exoplanet transiting across the face of its star.
Image credit: ESA - C.Carreau
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This is interesting considering all the debate going on here lately at Stardust Musings about possible life on other planets. While a certain visitor states that it is absolutely unlikely for life to exist on other planets, these recent findings of water on a scorching-hot gas planet far beyond gives us just another bit of evidence that life is possible elsewhere in the universe. While life as we know it is improbable on HD 189733b because of the extreme heat, this new finding proves that the possibility exists that water could be found on other planets where conditions are suitable for life to emerge. It's fantastic how far humans are now able to see into space.
July 11, 2007 NASA Spitzer Mission News
The planet, called HD 189733b, swelters as it zips closely around its star every two days or so. Astronomers had predicted that planets of this class, termed "hot Jupiters," would contain water vapor in their atmospheres. Yet finding solid evidence for this has been slippery. These latest data are the most convincing yet that hot Jupiters are "wet."
"We're thrilled to have identified clear signs of water on a planet that is trillions of miles away," said Giovanna Tinetti, a European Space Agency fellow at the Institute d’Astrophysique de Paris in France." Tinetti is lead author of a paper on HD 189733b appearing today in Nature.
Although water is an essential ingredient to life as we know it, wet hot Jupiters are not likely to harbor any creatures. Previous measurements from Spitzer indicate that HD 189733b is a fiery 1,000 Kelvin (1,340 degrees Fahrenheit) on average. Ultimately, astronomers hope to use instruments like those on Spitzer to find water on rocky, habitable planets like Earth.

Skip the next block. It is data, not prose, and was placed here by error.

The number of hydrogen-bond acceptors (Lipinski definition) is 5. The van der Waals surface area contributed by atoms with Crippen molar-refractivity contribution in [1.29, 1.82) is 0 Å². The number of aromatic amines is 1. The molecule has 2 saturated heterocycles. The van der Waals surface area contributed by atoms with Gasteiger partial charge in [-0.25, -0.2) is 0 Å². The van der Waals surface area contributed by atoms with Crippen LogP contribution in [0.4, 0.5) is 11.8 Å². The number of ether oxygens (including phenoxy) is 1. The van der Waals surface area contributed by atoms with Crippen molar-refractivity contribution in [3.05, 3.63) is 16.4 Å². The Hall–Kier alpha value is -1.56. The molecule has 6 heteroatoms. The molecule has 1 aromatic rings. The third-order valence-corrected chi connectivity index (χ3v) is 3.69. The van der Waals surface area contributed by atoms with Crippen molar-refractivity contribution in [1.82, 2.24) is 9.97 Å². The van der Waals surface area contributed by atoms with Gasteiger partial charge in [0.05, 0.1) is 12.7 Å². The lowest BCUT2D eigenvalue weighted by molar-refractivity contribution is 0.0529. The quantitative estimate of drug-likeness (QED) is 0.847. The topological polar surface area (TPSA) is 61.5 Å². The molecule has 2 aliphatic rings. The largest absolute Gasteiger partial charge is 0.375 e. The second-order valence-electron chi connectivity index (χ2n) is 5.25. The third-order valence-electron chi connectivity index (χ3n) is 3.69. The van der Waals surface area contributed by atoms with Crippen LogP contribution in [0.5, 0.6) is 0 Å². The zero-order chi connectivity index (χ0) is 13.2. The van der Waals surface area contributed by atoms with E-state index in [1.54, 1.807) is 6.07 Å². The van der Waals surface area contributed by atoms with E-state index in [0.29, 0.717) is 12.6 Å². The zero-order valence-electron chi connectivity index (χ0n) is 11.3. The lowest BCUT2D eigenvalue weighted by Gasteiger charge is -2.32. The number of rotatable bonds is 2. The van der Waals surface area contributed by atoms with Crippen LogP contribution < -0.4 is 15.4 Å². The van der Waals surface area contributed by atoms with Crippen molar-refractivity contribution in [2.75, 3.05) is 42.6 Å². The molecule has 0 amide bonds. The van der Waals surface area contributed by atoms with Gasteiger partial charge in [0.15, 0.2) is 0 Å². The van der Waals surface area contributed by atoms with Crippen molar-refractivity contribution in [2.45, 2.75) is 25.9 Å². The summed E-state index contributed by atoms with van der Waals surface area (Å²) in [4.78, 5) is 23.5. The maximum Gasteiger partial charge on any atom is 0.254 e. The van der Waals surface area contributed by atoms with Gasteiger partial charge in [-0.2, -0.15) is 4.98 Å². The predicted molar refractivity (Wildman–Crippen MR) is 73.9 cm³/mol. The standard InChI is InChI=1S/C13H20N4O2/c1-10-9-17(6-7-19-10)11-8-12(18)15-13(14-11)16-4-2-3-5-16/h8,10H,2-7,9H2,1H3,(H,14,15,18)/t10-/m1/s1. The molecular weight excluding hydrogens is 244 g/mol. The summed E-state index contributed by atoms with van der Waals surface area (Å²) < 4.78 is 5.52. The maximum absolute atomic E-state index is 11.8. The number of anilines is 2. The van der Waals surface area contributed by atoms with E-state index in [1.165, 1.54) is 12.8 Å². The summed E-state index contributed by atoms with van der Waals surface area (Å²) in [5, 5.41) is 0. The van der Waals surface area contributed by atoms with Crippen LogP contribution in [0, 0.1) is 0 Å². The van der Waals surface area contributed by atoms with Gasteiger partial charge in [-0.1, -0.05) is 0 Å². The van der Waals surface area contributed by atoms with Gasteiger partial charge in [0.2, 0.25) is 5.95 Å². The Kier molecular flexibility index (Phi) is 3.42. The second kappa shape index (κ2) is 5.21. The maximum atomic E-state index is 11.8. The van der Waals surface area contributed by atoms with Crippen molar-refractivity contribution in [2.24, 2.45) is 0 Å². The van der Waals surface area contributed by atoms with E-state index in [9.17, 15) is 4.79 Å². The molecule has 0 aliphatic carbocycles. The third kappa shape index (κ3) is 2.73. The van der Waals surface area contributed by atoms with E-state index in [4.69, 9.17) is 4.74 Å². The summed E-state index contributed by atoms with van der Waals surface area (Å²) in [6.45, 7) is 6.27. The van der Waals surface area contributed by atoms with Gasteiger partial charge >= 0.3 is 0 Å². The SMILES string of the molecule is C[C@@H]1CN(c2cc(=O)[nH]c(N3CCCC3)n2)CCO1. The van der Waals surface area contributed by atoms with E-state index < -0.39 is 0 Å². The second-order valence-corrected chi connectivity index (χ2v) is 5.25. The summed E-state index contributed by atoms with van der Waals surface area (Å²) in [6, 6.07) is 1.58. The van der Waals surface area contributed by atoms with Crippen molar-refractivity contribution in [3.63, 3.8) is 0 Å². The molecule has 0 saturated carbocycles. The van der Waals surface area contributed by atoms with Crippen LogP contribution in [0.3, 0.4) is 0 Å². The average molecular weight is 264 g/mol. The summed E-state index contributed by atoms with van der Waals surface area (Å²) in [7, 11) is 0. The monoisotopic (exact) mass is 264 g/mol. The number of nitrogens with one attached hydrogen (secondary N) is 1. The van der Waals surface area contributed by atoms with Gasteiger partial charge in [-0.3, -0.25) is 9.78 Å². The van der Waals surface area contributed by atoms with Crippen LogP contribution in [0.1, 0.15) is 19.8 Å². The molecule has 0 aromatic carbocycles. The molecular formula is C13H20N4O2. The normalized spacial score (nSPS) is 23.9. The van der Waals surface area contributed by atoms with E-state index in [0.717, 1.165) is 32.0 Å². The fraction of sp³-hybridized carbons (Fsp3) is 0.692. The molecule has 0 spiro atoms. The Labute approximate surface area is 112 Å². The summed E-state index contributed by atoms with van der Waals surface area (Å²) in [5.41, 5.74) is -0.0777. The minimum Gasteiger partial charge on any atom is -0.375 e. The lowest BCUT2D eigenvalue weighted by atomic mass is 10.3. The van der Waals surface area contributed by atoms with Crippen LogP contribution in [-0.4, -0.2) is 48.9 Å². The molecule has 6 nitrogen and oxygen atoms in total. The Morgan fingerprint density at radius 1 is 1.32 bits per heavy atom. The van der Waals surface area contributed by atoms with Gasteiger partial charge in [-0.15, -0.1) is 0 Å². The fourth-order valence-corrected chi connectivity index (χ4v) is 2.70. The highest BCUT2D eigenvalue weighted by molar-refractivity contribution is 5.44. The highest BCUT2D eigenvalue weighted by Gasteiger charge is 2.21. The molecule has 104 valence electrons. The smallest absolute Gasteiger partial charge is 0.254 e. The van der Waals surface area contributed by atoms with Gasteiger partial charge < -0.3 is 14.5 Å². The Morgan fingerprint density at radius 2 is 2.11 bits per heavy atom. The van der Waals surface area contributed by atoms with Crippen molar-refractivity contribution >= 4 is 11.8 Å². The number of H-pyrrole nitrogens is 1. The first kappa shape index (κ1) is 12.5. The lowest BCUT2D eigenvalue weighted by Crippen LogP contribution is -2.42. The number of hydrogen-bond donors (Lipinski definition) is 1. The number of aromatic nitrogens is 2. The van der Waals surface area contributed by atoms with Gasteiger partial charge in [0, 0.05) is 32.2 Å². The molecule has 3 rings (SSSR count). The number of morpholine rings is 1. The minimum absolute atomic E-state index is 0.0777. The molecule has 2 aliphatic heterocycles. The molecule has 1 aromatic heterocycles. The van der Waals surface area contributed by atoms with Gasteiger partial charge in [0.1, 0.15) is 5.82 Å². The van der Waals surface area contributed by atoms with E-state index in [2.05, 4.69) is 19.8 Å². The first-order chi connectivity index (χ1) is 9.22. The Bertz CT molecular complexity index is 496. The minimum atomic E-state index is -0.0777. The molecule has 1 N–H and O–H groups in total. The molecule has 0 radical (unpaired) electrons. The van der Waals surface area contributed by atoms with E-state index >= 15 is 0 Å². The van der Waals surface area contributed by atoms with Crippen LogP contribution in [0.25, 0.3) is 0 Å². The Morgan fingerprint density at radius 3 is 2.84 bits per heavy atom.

"Finding water on this planet implies that other planets in the universe, possibly even rocky ones, could also have water," said co-author Sean Carey of NASA's Spitzer Science Center at the California Institute of Technology in Pasadena. "I'm excited to tell my nephews and niece about the discovery."
The new findings are part of a brand new field of science investigating the climate on exoplanets, or planets outside our solar system. Such faraway planets cannot be seen directly; however, in the past few years, astronomers have begun to glean information about their atmospheres by observing a subset of hot Jupiters that transit, or pass in front of, their stars as seen from Earth.
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